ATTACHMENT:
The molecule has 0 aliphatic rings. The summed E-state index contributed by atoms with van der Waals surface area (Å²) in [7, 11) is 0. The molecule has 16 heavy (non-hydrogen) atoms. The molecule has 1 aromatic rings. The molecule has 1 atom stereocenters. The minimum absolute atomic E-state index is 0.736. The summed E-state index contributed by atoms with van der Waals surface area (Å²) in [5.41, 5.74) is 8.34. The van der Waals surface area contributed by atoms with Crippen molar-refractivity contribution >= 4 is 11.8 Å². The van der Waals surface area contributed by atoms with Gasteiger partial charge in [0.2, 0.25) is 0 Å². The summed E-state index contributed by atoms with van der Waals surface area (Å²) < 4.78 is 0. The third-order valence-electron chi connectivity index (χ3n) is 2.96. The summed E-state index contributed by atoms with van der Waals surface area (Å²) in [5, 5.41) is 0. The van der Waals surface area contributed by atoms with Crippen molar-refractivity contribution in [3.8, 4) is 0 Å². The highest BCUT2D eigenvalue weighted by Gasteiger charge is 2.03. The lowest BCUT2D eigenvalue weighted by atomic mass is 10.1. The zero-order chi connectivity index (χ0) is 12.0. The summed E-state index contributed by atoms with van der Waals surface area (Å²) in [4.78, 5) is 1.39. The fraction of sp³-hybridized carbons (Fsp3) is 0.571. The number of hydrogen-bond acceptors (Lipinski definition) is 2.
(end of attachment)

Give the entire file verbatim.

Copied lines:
The molecule has 0 aliphatic rings. The summed E-state index contributed by atoms with van der Waals surface area (Å²) in [7, 11) is 0. The molecule has 16 heavy (non-hydrogen) atoms. The molecule has 1 aromatic rings. The molecule has 1 atom stereocenters. The minimum absolute atomic E-state index is 0.736. The summed E-state index contributed by atoms with van der Waals surface area (Å²) in [5.41, 5.74) is 8.34. The van der Waals surface area contributed by atoms with Crippen molar-refractivity contribution >= 4 is 11.8 Å². The van der Waals surface area contributed by atoms with Gasteiger partial charge in [0.2, 0.25) is 0 Å². The summed E-state index contributed by atoms with van der Waals surface area (Å²) < 4.78 is 0. The third-order valence-electron chi connectivity index (χ3n) is 2.96. The summed E-state index contributed by atoms with van der Waals surface area (Å²) in [5, 5.41) is 0. The van der Waals surface area contributed by atoms with Crippen molar-refractivity contribution in [3.8, 4) is 0 Å². The highest BCUT2D eigenvalue weighted by Gasteiger charge is 2.03. The lowest BCUT2D eigenvalue weighted by atomic mass is 10.1. The zero-order chi connectivity index (χ0) is 12.0. The summed E-state index contributed by atoms with van der Waals surface area (Å²) in [4.78, 5) is 1.39. The fraction of sp³-hybridized carbons (Fsp3) is 0.571. The number of hydrogen-bond acceptors (Lipinski definition) is 2.